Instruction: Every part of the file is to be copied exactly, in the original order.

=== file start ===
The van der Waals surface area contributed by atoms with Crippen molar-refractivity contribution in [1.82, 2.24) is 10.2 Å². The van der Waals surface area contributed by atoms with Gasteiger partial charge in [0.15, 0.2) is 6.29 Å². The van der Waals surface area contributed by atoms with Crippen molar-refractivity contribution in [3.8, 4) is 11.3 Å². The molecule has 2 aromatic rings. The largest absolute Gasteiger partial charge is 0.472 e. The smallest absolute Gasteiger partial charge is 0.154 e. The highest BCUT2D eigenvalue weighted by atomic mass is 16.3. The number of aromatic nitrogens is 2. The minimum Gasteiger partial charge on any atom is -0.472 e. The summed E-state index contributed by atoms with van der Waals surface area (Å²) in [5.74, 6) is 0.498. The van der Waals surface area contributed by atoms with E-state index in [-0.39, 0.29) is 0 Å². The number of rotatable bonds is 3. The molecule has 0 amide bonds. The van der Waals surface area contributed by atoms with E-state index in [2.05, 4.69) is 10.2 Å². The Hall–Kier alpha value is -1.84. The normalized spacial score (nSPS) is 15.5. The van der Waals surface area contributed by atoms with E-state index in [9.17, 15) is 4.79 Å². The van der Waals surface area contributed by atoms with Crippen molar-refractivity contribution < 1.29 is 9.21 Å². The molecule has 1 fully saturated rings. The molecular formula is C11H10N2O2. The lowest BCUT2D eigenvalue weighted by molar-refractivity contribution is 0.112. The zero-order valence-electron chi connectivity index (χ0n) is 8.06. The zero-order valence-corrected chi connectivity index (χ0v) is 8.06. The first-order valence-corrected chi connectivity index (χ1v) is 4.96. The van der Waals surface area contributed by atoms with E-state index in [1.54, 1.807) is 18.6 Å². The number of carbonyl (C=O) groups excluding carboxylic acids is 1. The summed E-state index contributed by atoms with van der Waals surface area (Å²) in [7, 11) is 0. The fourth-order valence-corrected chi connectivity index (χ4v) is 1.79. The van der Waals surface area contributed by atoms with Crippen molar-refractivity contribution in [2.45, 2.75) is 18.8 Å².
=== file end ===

The van der Waals surface area contributed by atoms with Crippen molar-refractivity contribution in [1.82, 2.24) is 10.2 Å². The van der Waals surface area contributed by atoms with Gasteiger partial charge in [0.15, 0.2) is 6.29 Å². The van der Waals surface area contributed by atoms with Crippen molar-refractivity contribution in [3.8, 4) is 11.3 Å². The molecule has 2 aromatic rings. The largest absolute Gasteiger partial charge is 0.472 e. The smallest absolute Gasteiger partial charge is 0.154 e. The highest BCUT2D eigenvalue weighted by atomic mass is 16.3. The number of aromatic nitrogens is 2. The minimum Gasteiger partial charge on any atom is -0.472 e. The summed E-state index contributed by atoms with van der Waals surface area (Å²) in [5.74, 6) is 0.498. The van der Waals surface area contributed by atoms with E-state index in [-0.39, 0.29) is 0 Å². The number of rotatable bonds is 3. The molecule has 0 amide bonds. The van der Waals surface area contributed by atoms with E-state index in [2.05, 4.69) is 10.2 Å². The Hall–Kier alpha value is -1.84. The normalized spacial score (nSPS) is 15.5. The van der Waals surface area contributed by atoms with E-state index in [9.17, 15) is 4.79 Å². The van der Waals surface area contributed by atoms with Crippen molar-refractivity contribution < 1.29 is 9.21 Å². The molecule has 1 fully saturated rings. The molecular formula is C11H10N2O2. The lowest BCUT2D eigenvalue weighted by molar-refractivity contribution is 0.112. The zero-order valence-electron chi connectivity index (χ0n) is 8.06. The zero-order valence-corrected chi connectivity index (χ0v) is 8.06. The first-order valence-corrected chi connectivity index (χ1v) is 4.96. The van der Waals surface area contributed by atoms with E-state index in [1.54, 1.807) is 18.6 Å². The number of carbonyl (C=O) groups excluding carboxylic acids is 1. The summed E-state index contributed by atoms with van der Waals surface area (Å²) in [7, 11) is 0. The fourth-order valence-corrected chi connectivity index (χ4v) is 1.79. The van der Waals surface area contributed by atoms with Crippen molar-refractivity contribution in [2.45, 2.75) is 18.8 Å².